The University of Texas-Pan American Tourism Research Center has just published its 2002-2003 Winter Visitor Study - a biennial survey conducted in March, which examines the economic impact of Winter Texans, Mexican Nationals and other visitors to the Rio Grande Valley.
According to Dr. Vern Vincent, CIS and Quantitative Methods professor and director of the UTPA Tourism Research Center, one of the most significant findings in this year's report was the decrease in number of Winter Texans from two years ago.
This decrease as well as a decline in the total dollars spent per household by Winter Texans translated into a decline of $79 million into the local economy. The survey showed the number one reason for the decrease in Winter Texan visitors, besides personal health reasons, was a terrorism threat and the second reason was the economy.
Another area of concern, Vincent said, was the number of first time Winter Texan visitors dropped about 4 to 5 percent. "Why is it a concern? Because for Winter Texans this is about their eighth trip on average so they are repeat customers. Once they start on the pattern of visiting the area, over 90 percent return. If we get a drop off in first time visitors, that carries through for awhile - like a ripple effect," Vincent said.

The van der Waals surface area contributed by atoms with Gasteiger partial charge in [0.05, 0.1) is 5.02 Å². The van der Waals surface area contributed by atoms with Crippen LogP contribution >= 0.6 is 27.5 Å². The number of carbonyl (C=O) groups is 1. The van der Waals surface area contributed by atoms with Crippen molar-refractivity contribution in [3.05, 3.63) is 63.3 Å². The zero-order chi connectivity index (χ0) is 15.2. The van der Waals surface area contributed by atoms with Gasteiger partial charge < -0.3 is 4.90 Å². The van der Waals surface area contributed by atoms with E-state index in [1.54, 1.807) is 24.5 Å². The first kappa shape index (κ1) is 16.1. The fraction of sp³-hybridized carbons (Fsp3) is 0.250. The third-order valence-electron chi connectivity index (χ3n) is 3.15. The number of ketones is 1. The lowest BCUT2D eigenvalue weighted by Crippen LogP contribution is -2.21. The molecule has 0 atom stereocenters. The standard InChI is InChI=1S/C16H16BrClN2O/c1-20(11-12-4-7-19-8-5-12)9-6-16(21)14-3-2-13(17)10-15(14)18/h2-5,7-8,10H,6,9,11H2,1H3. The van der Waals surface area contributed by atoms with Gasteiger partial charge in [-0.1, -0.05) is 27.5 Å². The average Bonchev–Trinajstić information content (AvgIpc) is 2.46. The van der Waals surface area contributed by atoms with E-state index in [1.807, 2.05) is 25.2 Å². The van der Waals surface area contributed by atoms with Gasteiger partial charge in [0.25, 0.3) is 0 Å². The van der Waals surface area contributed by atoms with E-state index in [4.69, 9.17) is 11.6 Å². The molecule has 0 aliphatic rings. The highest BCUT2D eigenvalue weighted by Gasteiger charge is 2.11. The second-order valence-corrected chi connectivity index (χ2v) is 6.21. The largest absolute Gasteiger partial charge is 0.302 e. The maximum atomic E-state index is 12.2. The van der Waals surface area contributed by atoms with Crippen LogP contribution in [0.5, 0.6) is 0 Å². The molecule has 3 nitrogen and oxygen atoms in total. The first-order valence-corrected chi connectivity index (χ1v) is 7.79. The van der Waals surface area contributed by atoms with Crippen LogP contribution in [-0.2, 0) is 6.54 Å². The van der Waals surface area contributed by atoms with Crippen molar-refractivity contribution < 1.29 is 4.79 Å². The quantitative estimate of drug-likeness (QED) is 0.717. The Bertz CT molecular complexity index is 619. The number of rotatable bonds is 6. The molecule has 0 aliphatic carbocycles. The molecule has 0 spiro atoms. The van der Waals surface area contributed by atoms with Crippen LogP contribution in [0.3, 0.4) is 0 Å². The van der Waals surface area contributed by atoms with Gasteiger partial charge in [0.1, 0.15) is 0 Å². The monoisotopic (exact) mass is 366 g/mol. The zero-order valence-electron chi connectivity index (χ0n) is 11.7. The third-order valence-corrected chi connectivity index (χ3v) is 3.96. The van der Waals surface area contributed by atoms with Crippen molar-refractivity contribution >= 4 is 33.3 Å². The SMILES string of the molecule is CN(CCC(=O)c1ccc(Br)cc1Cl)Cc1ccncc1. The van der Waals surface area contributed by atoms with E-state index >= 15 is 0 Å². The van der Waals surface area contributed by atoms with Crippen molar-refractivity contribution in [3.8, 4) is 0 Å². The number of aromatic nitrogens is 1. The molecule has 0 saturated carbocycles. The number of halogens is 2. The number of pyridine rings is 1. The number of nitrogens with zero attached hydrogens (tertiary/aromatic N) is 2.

Vincent said the economic impact of Winter Texans and other visitors is tremendous. For example, this year the survey asked what Winter Texans do when they are here. Thirty-five percent said they volunteer for non-profit organizations an average of more than 10 hours a week.
"Just looking at that, at minimum wage, translates to a $33 million dollar donation to our communities," Vincent said.
The survey, initially conducted in 1984, is funded from community sources, in particular, the Texas Recreational Vehicle Association - Valley Chapter. The research - which this year included shopping characteristics of Winter Texans, Mexican Nationals and other visitors compared to local residents - is used by Valley Chambers of Commerce as well as state tourism agencies and legislators. More than 100 Valley university students serve as field researchers to collect the data at malls in Brownsville, Harlingen and McAllen.
Vincent said many of the issues surveyed have translated into academic articles in scholarly publications and fostered collaborative publications with faculty in other UTPA colleges.
Vincent, a faculty member since 1966 and who also teaches in the College of Business Administration's doctoral program, was assisted in the survey preparation by Dr. William Thompson, a UTPA professor of Marketing and Dr. Mark Williamson, a UTPA lecturer of Quantitative Methods.
The survey can be purchased for $30 or a summary of the survey is accessible at the Center's web site -- www.coba.panam.edu/centers/tourism